Everything you need to know about Achilles tendon rupture

Updated on 25 March 2023

Everything you need to know about Achilles tendon rupture

The Achilles tendon rupture is a common occurrence among athletes, particularly those who engage in sprinting or jumping. It is a foot and ankle condition that arises as a result of repeated attempts endured by a weaker part of the body. There are, however, effective treatments that can help it heal.

Symptoms of Achilles tendon rupture

The Achilles tendon, which connects the calf with the heel, is one of the body’s thickest and most powerful tendons. It is the one that allows you to bend your foot. The Achilles tendon becomes weak as a result of inflammation and calcification, and it can rupture if the calf muscle is overstretched.

Tendinitis is one of the signs that precedes the rupture of the Achilles tendon. When you feel the back of your ankle, look for pain or swelling to see whether you have Achilles tendinitis. It may also make walking difficult and cause stiffness in your motions, and the discomfort may worsen while you are active.

Stabbing pain, swelling of the leg, and trouble walking are all symptoms of an Achilles tendon rupture. The calf and heel are perceived as painful and, depending on whether the tendon is partially or totally torn, movements in this area of the body are then more or less possible to perform.

Take note that an ultrasound scan will be required to identify whether the tendon is injured or torn, as well as the optimal treatment for its recovery.

Common causes

Although it can happen as a result of a chronic condition like arthritis or diabetes, the Achilles tendon rupture is more common among athletes who run or jump. It is true that repetitive and dynamic movement of the heel and ankle can wear down the tendon and cause it to rupture.

Warm-up activities allow the tendons and muscles to move and stretch before a sports activity, preparing them to withstand an extreme effort. A stretching session should be scheduled after the activity session as well. You can soothe your muscles by using a cold compress to minimize inflammation and soreness if necessary.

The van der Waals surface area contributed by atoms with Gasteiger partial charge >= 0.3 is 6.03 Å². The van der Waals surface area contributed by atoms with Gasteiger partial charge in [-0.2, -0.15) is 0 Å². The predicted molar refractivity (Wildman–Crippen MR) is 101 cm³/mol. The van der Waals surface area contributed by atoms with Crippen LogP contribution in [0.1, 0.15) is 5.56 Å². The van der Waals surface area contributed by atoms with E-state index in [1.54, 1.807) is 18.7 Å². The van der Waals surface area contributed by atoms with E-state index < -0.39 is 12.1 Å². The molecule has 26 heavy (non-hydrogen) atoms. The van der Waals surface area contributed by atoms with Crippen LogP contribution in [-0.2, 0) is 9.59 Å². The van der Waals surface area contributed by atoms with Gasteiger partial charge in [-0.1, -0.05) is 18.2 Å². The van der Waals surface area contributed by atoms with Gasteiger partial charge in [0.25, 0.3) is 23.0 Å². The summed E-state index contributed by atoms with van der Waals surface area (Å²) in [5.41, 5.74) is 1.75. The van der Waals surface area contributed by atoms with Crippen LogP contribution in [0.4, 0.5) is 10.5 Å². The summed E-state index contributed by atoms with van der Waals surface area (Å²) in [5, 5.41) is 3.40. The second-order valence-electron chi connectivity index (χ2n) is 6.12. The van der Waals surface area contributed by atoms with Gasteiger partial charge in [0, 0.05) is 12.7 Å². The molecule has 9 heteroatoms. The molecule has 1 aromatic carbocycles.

It is a good idea to have a professional look over your running technique. This will keep you from sticking to a strategy that will harm you in the long term.

A podiatrist can assess whether your feet and ankles are properly aligned to prevent tendons from wearing down and, if required, prescribe activities to correct your alignment.

Finally, your choice of sports shoes may also contribute to early tendon damage. Before you buy them, try them on and think about how much effort you will be putting in, in proportion to your weight and shoe size.

The right treatment to repair the Achilles tendon

A ruptured Achilles tendon can be treated in a variety of ways. Depending on the severity of the damage, the patient may require a cast or splint, or an orthopedist may recommend and execute a surgical procedure.

When wearing a cast, the foot is initially placed in a posture that prevents the tendon from growing and encourages healing, and then the foot is gradually restored to its physiological position, allowing the tendon to regain its length and flexibility.

If surgery is required to repair an Achilles tendon rupture, there are two options. The first is open surgery, which is usually done on healthy people with low risk of complications; the second is to repair the tendon with small incisions surrounding it. Although this method reduces the danger of infection, it does necessitate a somewhat longer period of immobility.

Remission takes many months in all cases, and a podiatric follow-up is necessary, especially if you want to return to your normal sports activities safely.

Check the condition of your Achilles tendons

You can already reduce the chance of rupturing your Achilles heel by stretching and warming up your muscles. However, if you want to have an inspection of this region to protect yourself against an accident, do not hesitate to contact a FootNetwork’s podiatrist today.

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